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Advance planning needed for court reporting in complex trials

By Staff

Lawyers must think ahead when it comes to court reporting services for large trials, says Neesons Court Reporting founder and president Kim Neeson.

Neeson tells that counsel acting in complicated hearings involving multiple parties will often want more than the basic digital recording on offer by default in court proceedings.

For example, she says many lawyers like to set up a “war room” for the preparation of experts and witnesses or to deliver live-feed transcriptions to offsite locations for interested parties unable to attend in court every day.

“We can set it up so that real-time transcriptions are going to people anywhere in the world where they have an internet connection. But none of those things are available under the current system in court, so you need to think about them in advance,” Neeson says. “They should be requested at a case conference before the matter heads to trial, before you get sidetracked or forget about it.”

In an ideal world, she says counsel will receive the assent of the judge assigned to hear the case for any special arrangements well in advance, approving Neesons as a suitable substitute for the court reporting services typically provided by the Ministry of the Attorney General.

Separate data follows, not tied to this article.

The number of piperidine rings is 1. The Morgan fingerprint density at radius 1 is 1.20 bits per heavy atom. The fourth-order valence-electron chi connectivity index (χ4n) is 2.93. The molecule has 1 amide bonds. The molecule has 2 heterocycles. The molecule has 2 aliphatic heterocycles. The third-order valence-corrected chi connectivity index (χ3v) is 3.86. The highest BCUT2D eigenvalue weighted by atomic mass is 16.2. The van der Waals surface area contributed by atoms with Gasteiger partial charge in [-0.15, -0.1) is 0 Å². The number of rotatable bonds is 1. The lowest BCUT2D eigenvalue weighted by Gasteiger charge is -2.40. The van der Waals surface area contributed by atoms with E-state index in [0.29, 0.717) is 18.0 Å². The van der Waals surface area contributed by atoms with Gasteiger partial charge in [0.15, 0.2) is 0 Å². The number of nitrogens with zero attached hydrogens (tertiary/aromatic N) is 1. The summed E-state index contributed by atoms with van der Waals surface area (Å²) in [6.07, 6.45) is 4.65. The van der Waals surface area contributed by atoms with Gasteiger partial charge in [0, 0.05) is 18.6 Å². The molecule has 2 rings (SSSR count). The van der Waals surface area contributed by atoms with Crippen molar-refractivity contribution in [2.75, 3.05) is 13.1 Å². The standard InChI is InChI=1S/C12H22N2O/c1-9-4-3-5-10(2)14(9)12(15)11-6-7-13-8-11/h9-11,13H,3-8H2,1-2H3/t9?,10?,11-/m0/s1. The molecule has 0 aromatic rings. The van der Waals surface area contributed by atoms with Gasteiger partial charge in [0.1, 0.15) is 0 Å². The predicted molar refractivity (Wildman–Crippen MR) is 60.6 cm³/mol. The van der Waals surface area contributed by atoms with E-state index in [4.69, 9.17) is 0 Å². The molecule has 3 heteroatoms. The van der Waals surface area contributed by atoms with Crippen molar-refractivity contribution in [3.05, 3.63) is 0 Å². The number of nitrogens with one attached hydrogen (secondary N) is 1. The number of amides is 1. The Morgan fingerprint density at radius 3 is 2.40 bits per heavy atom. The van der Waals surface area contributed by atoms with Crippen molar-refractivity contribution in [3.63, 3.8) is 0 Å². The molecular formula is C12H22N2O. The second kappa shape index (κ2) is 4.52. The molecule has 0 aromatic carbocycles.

Once that permission is in place, Neeson’s firm can also provide in-court internet connections and technology to assist with the display of electronic documents on overhead screens.

Since its founding in 1996, she says Neesons has remained at the forefront of transcription and court reporting services by leveraging technology to meet the demands of clients. However, Neeson says she needs the co-operation of counsel to make sure things run smoothly.

“Some courtrooms are ready to go for electronic trials, but others may need more setup,” Neeson says. “We also need access to the courtroom the day before the hearing starts to do a test run of the system, and avoid any panics on the first day of trial.

“These are all things you need to think about well in advance, rather than the night before trial,” adds Neeson, whose company has provided its services during a number of large trials and hearings, including the ongoing Long-Term Care Homes Public Inquiry.

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